Obstructed reView: Career Day–Decisions
Iâ€™m bad with small decisions. Those who know me know this. What to eat, who to call, I never listen to the same playlist twice (I also canâ€™t pull the trigger on erasing one). My Netflix queue has well over 500 movies on it. Itâ€™s endemic to everyone who happens to be me: decisions take much longer than the actions theyâ€™re about to launch. Itâ€™s Career Day on Obstructed reView. I was all set to write about Steve Buscemi. I knew how it would go: Iâ€™d start with the story about how he was excited after reading the Fargo script (letâ€™s just assume all these Buscemi links are NSFW). It said his character was â€œfunny-lookingâ€ so he told the Coens that he would do something to his eyes, his teeth, maybe a scar. â€œWaddaya think?â€ *Long Pause as Coens look at Each Other* â€œOh. Sure. Sounds great, Steve.â€ Then Iâ€™d cover Millerâ€™s Crossing, Reservoir Dogs and ConAir, his shift to directing and his many great moments in television. But you donâ€™t need me to remind you how good this guy is. Youâ€™re not a moron. So I moved on. I considered the careers of a few directors, but this week I canâ€™t really devote the time necessary to do justice to the careers of my favorites.
Iâ€™m not in the mood to feature anyone particularly obscure or forgotten and you donâ€™t need my help discovering the genius of Scorsese or Lumet. At some point Iâ€™ll write about the several careers of Jessica Tandy. Iâ€™ll spend a week on Don Cheadle or the uniquely brilliant Carol Kane. But none of these seem right for today. Iâ€™ve got things in the pipe about sports movies, Hollywood thugs/henchmen, and the best movies/scenes with no music.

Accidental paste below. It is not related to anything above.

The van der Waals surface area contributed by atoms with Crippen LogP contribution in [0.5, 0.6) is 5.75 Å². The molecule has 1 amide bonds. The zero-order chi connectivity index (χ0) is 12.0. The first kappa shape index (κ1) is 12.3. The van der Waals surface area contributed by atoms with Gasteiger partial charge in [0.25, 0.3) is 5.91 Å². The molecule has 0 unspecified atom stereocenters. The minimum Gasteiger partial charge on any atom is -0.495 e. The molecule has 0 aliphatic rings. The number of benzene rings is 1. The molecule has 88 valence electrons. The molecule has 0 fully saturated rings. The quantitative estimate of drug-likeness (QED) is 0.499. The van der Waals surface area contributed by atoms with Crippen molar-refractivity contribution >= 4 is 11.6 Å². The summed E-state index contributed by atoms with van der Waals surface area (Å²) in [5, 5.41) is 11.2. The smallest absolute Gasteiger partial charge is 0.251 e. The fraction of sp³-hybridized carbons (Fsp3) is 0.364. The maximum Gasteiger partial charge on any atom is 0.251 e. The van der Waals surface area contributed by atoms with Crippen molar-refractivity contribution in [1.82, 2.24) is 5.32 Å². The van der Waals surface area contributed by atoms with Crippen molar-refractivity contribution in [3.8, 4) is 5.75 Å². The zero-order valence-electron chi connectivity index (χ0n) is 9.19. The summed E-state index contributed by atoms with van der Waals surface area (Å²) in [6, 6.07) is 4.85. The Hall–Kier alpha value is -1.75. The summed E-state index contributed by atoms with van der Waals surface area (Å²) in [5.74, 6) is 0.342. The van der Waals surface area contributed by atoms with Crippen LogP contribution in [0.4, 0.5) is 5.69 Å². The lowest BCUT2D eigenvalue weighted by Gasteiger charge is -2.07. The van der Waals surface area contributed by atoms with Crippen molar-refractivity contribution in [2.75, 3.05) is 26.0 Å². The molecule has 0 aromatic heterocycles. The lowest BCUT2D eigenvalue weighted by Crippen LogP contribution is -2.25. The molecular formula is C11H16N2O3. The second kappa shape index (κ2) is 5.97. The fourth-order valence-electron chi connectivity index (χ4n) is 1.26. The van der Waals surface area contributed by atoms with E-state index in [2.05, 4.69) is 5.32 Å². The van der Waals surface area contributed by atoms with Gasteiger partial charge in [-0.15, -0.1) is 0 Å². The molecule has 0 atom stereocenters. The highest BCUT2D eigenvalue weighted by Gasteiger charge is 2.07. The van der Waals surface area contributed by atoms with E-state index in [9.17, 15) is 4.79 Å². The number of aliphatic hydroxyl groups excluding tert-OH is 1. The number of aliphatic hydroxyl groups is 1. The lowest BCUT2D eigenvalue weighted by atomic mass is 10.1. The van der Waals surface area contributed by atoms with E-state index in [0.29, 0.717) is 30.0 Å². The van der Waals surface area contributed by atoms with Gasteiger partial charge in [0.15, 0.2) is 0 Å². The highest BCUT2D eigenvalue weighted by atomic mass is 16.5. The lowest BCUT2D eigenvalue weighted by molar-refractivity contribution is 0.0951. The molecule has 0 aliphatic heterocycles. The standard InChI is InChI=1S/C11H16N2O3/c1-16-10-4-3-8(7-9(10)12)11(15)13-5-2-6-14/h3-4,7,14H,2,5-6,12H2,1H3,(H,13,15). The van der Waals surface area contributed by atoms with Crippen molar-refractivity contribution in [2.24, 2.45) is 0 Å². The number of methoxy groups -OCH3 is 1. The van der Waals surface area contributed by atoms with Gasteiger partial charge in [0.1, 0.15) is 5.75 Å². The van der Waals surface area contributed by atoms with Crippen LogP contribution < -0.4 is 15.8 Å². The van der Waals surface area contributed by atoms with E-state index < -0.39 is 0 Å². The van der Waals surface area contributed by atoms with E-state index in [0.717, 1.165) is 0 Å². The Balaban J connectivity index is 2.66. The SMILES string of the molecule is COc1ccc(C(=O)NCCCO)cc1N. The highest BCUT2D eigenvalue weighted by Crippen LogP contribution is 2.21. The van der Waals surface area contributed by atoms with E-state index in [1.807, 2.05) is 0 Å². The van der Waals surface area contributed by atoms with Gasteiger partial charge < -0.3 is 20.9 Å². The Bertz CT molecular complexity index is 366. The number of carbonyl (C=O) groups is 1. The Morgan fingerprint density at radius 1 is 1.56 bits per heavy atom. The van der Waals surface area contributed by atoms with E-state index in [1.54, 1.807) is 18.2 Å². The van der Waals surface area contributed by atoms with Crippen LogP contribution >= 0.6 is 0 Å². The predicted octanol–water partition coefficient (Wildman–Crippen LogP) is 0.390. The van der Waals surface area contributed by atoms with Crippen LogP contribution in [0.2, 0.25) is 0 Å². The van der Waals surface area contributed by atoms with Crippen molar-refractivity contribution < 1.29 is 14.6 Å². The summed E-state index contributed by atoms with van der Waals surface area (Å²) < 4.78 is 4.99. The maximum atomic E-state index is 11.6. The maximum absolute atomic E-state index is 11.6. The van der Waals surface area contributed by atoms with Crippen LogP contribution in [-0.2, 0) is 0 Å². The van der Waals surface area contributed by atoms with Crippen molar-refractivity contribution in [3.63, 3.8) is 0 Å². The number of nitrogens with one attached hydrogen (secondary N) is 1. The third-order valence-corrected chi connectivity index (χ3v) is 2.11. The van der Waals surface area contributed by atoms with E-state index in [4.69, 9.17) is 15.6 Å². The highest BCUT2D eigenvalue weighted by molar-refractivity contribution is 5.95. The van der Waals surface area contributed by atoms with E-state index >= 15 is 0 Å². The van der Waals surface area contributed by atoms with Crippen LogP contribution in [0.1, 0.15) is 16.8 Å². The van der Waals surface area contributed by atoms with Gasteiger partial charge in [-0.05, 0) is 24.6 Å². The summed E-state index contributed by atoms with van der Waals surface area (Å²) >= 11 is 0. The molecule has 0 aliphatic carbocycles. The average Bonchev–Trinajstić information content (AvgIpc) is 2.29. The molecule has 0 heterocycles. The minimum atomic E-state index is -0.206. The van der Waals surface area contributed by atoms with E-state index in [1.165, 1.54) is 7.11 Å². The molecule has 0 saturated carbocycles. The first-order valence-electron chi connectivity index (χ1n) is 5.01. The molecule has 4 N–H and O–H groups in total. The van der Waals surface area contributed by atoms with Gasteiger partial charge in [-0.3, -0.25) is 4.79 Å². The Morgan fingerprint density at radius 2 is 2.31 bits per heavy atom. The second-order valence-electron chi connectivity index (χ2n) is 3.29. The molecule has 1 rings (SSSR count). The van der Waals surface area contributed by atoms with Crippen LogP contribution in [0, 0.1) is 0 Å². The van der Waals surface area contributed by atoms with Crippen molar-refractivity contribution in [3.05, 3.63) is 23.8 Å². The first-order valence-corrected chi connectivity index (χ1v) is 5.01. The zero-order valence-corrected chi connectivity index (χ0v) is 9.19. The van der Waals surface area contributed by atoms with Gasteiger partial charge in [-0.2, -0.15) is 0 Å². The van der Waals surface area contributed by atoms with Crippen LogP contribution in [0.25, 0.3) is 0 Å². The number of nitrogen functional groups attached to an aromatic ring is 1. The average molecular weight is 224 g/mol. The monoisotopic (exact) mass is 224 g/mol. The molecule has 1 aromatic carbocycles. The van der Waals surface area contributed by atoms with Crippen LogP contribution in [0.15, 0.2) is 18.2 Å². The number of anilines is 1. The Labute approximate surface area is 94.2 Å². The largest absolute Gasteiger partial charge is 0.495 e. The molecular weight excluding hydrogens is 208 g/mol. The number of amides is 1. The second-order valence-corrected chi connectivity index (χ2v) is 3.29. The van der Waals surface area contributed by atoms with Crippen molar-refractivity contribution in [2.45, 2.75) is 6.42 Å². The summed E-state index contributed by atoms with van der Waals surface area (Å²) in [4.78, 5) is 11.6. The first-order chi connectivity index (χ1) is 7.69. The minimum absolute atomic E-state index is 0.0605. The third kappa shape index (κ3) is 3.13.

Right now, though, Iâ€™m sitting on my couch watching â€œCrossroadsâ€. It occurs to me that I hate this show. Itâ€™s not a fiery angry type of emotion, just an intense ambivalence that has little to recommend it as an experience. In theory, it totally works: letâ€™s get some music people together from different worlds and make them play together. Itâ€™s worked well in the past (though not always). The problem with this show, though, is that one act or the other always sucks. Always. So the experiment is destined to explode in slime and pain before the chemicals are even mixed. In light of this painful morning Iâ€™ve got going on, Iâ€™ve decided todayâ€™s career recommendation is going to be the music of Daryl Hall. Thereâ€™s a channel on DirecTv called â€œPalladiaâ€ (never to be confused with this). It might more accurately be called â€œMusic TeleVisionâ€ but that name is inexplicably trademarked by a demonstrably awful non-music station on basic cable. Anyway, in addition to Crossroads, Palladia has the broadcast rights to a show called â€œLive From Darylâ€™s Houseâ€. After a quick look at their schedule, I honestly donâ€™t think they show anything else. Channel 567 on my television seems to be a live feed from Daryl Hallâ€™s upstate New York house. Itâ€™s kind of like a reality show, except everyone acts exactly the way actual people actually act. (By â€œpeopleâ€ we are agreed to mean â€œDaryl Hall and his parents and other famous musicians. And chefs.â€) Every episode features a musical guest who spends the day with Daryl and the House Band. They jam in the rustic/awesome studio; they cook, drink lots of wine and swap tour stories. Daryl wears sunglasses and leather like itâ€™s 1977. Seems a good bet there is a 1977-themed room somewhere in Darylâ€™s house.